South Africa is proposing a generous tax break to automakers if they more than double production in the country. The government is proposing that the automakers take their combined workforce to about 225 000.
Automakers, however, have complained that the incentives the government is offering does not equate its demands. According to NAAMSA Director Nico Vermeulen, “The levels of support proposed are inadequate and insufficient to realize the ambitious targets, we need internationally competitive levels of support.”
He added that the manufacturers are committed to increasing production and employment if the incentives are adequate. They are reluctant to agree to specific targets.
In South Africa, the auto industry accounts for about seven percent gross domestic product and has been one of the few highlights of a period of sluggish economic growth, according to the National Association of Automobile Manufacturers of South Africa (NAAMSA).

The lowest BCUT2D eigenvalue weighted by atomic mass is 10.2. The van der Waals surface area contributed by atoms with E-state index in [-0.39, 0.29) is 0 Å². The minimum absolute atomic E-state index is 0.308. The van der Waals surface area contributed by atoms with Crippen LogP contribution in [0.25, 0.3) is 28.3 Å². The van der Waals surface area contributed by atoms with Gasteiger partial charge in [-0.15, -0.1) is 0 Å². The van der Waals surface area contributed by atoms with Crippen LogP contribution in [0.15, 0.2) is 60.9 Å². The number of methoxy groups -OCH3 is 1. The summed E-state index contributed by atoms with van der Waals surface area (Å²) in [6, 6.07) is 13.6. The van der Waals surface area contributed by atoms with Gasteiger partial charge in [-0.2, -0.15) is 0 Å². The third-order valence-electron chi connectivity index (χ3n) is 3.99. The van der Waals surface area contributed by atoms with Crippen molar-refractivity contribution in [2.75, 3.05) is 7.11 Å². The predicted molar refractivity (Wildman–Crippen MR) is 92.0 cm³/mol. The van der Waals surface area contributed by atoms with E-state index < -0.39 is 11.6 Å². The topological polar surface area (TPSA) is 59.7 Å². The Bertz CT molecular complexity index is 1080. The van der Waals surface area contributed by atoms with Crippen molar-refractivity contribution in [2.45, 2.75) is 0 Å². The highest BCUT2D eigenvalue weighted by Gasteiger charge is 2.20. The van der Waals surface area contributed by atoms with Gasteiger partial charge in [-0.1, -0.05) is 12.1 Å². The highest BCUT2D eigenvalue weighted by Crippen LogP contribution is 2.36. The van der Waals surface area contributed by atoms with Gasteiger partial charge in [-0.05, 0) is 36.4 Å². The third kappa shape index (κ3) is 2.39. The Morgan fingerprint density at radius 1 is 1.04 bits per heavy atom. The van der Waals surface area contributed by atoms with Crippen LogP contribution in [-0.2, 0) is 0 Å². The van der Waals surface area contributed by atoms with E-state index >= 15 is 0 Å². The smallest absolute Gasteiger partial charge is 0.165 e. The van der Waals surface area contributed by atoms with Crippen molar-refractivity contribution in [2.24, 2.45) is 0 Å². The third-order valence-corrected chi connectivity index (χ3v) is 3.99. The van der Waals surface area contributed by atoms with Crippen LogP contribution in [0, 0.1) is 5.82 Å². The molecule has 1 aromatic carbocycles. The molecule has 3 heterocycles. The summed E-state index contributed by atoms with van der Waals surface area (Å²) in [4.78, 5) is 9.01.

Currently, BMW has spent more than 6 billion rand ($470 million) on a plant in Rosslyn, north of Pretoria, and last month started production of the X3 sports-utility vehicle at the site, the first time it’s been made outside the U.S.
In 2015, Volkswagen AG and Nissan Motor Co. both announced major expansion plans, while China’s Beijing Automotive International Corp. is constructing an 11 billion-rand facility in the coastal city of Port Elizabeth, Bloomberg reported.
On the government’s proposition, Vermeulen noted that there are issues which might stand in the way of the country’s goals. Vermeulen stated that 1 percent of global output, or as many as 1.5 million vehicles a year production increase over the period the government anticipates is overambitious.
South Africa produced about 600 000 units in 2017, majority for export, and NAAMSA forecasts an increase to 850 000 in 2020.